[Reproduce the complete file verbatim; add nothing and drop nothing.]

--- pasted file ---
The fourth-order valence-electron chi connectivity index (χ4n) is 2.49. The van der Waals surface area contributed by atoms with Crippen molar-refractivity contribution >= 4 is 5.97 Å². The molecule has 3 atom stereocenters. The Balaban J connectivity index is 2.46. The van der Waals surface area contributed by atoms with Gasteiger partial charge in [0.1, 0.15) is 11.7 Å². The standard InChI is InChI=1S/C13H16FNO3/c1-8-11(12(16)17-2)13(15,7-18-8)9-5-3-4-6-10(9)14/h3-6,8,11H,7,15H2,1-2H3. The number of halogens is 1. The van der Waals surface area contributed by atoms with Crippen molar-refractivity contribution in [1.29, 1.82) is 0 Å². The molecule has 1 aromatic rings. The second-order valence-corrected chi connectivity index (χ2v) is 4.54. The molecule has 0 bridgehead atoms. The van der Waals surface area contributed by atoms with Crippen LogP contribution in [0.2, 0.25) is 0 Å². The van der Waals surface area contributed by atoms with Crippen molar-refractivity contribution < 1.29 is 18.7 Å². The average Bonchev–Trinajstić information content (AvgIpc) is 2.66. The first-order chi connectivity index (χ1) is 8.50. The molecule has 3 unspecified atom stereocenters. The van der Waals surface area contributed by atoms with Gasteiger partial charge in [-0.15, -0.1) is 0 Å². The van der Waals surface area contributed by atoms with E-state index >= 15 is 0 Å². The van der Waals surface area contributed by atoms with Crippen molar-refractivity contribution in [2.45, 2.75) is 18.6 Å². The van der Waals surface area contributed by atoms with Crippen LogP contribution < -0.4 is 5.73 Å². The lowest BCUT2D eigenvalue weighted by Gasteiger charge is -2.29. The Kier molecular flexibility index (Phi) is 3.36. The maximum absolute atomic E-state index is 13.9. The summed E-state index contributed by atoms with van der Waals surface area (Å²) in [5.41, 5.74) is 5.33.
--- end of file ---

The fourth-order valence-electron chi connectivity index (χ4n) is 2.49. The van der Waals surface area contributed by atoms with Crippen molar-refractivity contribution >= 4 is 5.97 Å². The molecule has 3 atom stereocenters. The Balaban J connectivity index is 2.46. The van der Waals surface area contributed by atoms with Gasteiger partial charge in [0.1, 0.15) is 11.7 Å². The standard InChI is InChI=1S/C13H16FNO3/c1-8-11(12(16)17-2)13(15,7-18-8)9-5-3-4-6-10(9)14/h3-6,8,11H,7,15H2,1-2H3. The number of halogens is 1. The van der Waals surface area contributed by atoms with Crippen molar-refractivity contribution in [1.29, 1.82) is 0 Å². The molecule has 1 aromatic rings. The second-order valence-corrected chi connectivity index (χ2v) is 4.54. The molecule has 0 bridgehead atoms. The van der Waals surface area contributed by atoms with Crippen LogP contribution in [0.2, 0.25) is 0 Å². The van der Waals surface area contributed by atoms with Crippen molar-refractivity contribution < 1.29 is 18.7 Å². The average Bonchev–Trinajstić information content (AvgIpc) is 2.66. The first-order chi connectivity index (χ1) is 8.50. The molecule has 3 unspecified atom stereocenters. The van der Waals surface area contributed by atoms with Gasteiger partial charge in [-0.15, -0.1) is 0 Å². The van der Waals surface area contributed by atoms with E-state index >= 15 is 0 Å². The van der Waals surface area contributed by atoms with Crippen molar-refractivity contribution in [2.45, 2.75) is 18.6 Å². The van der Waals surface area contributed by atoms with Crippen LogP contribution < -0.4 is 5.73 Å². The lowest BCUT2D eigenvalue weighted by Gasteiger charge is -2.29. The Kier molecular flexibility index (Phi) is 3.36. The maximum absolute atomic E-state index is 13.9. The summed E-state index contributed by atoms with van der Waals surface area (Å²) in [5.41, 5.74) is 5.33.